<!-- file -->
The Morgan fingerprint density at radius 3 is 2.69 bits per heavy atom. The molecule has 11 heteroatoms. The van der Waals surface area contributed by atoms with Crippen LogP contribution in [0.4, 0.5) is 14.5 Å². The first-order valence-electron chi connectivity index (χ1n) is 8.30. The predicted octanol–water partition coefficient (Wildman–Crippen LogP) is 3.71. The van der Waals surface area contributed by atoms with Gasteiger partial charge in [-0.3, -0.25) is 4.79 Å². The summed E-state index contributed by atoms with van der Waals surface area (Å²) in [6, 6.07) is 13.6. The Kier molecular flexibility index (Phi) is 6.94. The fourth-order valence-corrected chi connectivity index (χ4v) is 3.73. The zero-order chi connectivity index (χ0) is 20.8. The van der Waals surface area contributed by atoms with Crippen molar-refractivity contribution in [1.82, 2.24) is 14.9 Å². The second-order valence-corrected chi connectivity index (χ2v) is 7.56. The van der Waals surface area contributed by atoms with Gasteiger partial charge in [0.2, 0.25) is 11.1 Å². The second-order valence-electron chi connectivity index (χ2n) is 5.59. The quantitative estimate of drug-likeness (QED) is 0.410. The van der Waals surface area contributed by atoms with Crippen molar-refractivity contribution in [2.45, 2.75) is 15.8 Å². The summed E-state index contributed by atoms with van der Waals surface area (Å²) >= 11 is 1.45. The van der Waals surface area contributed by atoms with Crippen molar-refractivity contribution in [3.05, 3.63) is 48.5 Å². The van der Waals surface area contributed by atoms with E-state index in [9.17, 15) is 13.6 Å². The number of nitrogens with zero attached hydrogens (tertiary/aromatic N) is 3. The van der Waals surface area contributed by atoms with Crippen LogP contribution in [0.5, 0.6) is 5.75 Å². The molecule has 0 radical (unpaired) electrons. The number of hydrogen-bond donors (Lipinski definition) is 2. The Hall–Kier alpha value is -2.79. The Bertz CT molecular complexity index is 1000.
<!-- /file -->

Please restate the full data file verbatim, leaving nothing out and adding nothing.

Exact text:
The Morgan fingerprint density at radius 3 is 2.69 bits per heavy atom. The molecule has 11 heteroatoms. The van der Waals surface area contributed by atoms with Crippen LogP contribution in [0.4, 0.5) is 14.5 Å². The first-order valence-electron chi connectivity index (χ1n) is 8.30. The predicted octanol–water partition coefficient (Wildman–Crippen LogP) is 3.71. The van der Waals surface area contributed by atoms with Gasteiger partial charge in [-0.3, -0.25) is 4.79 Å². The summed E-state index contributed by atoms with van der Waals surface area (Å²) in [6, 6.07) is 13.6. The Kier molecular flexibility index (Phi) is 6.94. The fourth-order valence-corrected chi connectivity index (χ4v) is 3.73. The zero-order chi connectivity index (χ0) is 20.8. The van der Waals surface area contributed by atoms with Crippen molar-refractivity contribution in [1.82, 2.24) is 14.9 Å². The second-order valence-corrected chi connectivity index (χ2v) is 7.56. The van der Waals surface area contributed by atoms with Gasteiger partial charge in [0.2, 0.25) is 11.1 Å². The second-order valence-electron chi connectivity index (χ2n) is 5.59. The quantitative estimate of drug-likeness (QED) is 0.410. The van der Waals surface area contributed by atoms with Crippen molar-refractivity contribution in [2.45, 2.75) is 15.8 Å². The summed E-state index contributed by atoms with van der Waals surface area (Å²) >= 11 is 1.45. The van der Waals surface area contributed by atoms with Crippen molar-refractivity contribution in [3.05, 3.63) is 48.5 Å². The van der Waals surface area contributed by atoms with E-state index in [9.17, 15) is 13.6 Å². The number of nitrogens with zero attached hydrogens (tertiary/aromatic N) is 3. The van der Waals surface area contributed by atoms with Crippen LogP contribution in [0.5, 0.6) is 5.75 Å². The molecule has 0 radical (unpaired) electrons. The number of hydrogen-bond donors (Lipinski definition) is 2. The Hall–Kier alpha value is -2.79. The Bertz CT molecular complexity index is 1000.